One of the University’s commitments, of interest to many people, is to increase the opportunities for staff and students to travel sustainably around Oxford on a bike. So how are we delivering that please?
There are lots of ways that the University helps to encourage cycling and make it an attractive option. Safety is a top priority and all staff and students can sign up to take a free cycle training course (six hours in total). This covers everything from basic bike handling skills through to advanced skills to help with cycling in challenging traffic situations.
Other initiatives include on-site bicycle maintenance (labour costs are covered by the University, with only any parts charged for), an interest-free loan scheme to purchase a new bike and subsidised bike lights and locks can be purchased from Security Services. You can also talk to us about setting up a pool bike scheme in your department. And don’t forget that cyclists can claim 20p a mile for any business travel made on their bike during the working day.
Please visit our Travel website for the full details of what is on offer.
There is also mention in the Plan of improving the local environment through traffic- free cycle and pedestrian routes...
Yes, we work closely with departments and Oxfordshire County Council on schemes to help both cyclists and pedestrians, and the money charged for commuter parking on University sites is ring-fenced into the ‘Green Travel Fund’ which is spent on sustainable travel initiatives. This ranges from more cycle parking or retro-fitting showers into our buildings all the way through to investment on the public highway, such as the (OPT award winning) raised junction table at Broad Street / Parks Road outside the Kings Arms which the County Council couldn’t have delivered without our funding support.
We’re also always looking at how to create better spaces for pedestrians and cyclists. The Radcliffe Observatory Quarter is a good example, with convenient access through the site for those on foot and bike. It is a virtually car free space as no commuter parking is provided and all contractor vehicles are parked securely underground and out of the way.
Another commitment in the Strategic Plan relates to ensuring our buildings comply with the highest standards of environmental sustainability – how are we working to deliver that?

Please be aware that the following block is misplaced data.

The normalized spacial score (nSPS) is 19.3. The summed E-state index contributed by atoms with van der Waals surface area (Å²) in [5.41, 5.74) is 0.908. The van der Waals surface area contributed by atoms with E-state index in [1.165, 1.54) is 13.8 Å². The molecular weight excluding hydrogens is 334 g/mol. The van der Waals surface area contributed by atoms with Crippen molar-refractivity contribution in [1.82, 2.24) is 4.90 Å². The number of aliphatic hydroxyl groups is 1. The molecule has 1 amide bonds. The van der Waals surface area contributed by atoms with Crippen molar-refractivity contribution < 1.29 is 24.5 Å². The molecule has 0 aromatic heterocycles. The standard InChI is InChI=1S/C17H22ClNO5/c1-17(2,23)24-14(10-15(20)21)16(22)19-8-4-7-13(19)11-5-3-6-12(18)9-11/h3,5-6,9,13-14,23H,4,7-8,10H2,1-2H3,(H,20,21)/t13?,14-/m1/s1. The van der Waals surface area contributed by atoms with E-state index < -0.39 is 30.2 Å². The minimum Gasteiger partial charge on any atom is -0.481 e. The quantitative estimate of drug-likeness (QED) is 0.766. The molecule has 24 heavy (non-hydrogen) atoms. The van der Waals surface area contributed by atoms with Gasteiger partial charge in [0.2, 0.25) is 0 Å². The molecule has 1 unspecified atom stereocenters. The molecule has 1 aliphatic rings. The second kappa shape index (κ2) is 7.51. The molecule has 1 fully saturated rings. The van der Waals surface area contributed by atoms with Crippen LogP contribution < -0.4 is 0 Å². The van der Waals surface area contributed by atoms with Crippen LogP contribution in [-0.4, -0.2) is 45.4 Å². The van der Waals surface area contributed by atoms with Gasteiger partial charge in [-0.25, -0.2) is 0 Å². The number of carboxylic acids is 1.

Whenever we are carrying out a capital project, either to refurbish a building or when creating something new, we strive to ensure we end up with a comfortable and energy-efficient building. Large projects we are currently working on include the replacement Tinbergen and the Old Power Station.
We’ve recently produced a substantial Sustainability Design Guide, particularly aimed at project design teams and project managers. This provides a framework to minimise the operational energy consumption of buildings and to deliver wider sustainability benefits that mirror University policy requirements and the Estates Standing Orders.
How will the Guide help?
The proposals a design team make to a building project could make a difference of thousands of tonnes of CO2 over the building’s lifetime. They will also have a significant impact on the occupying department’s energy and maintenance costs. The Guide is a comprehensive document to help ensure all aspects of building sustainability are addressed.
Is having this guidance new for the University?
Not entirely, we’ve been providing internal guidance on the sustainability of all capital projects since 2008. In 2009 the existing guidance was supplemented by a requirement that all capital projects (with a construction value over £1m) would achieve the Building Research Establishment Environmental Assessment Methodology (BREEAM) Excellent standard.
In February 2017 the University elected to move from its BREEAM Excellent requirement to using the Passivhaus methodology to guide its projects. The design guidance in the new Sustainability Design Guide supports the delivery of this policy change and summarises expectations in other areas of sustainability.
The expectation is that new projects will obtain Passivhaus certification, but with the understanding that project managers may exercise discretion over the feasibility of full certification – depending on the unique requirements of the building and its users.
We hear a lot about Passivhaus – what is it?
I’m glad you asked that as there are a lot of myths flying about, including one that suggests you can’t have any windows that open – you can!
To sum it up simply, Passivhaus is a voluntary building performance standard that is based around a high level of occupant comfort while using very little energy for heating and cooling.
It all sounds great – how can we get involved?
We all need to do our bit to help deliver our ambitious new carbon target of cutting emissions by 50% by 2030. Lots of amazing work is already being carried out across the University by our Green Impact teams. Please get involved with any initiatives your department is delivering. If you don’t have a Green Impact team yet in your work area – you really need one! Please do speak to us about getting one set-up.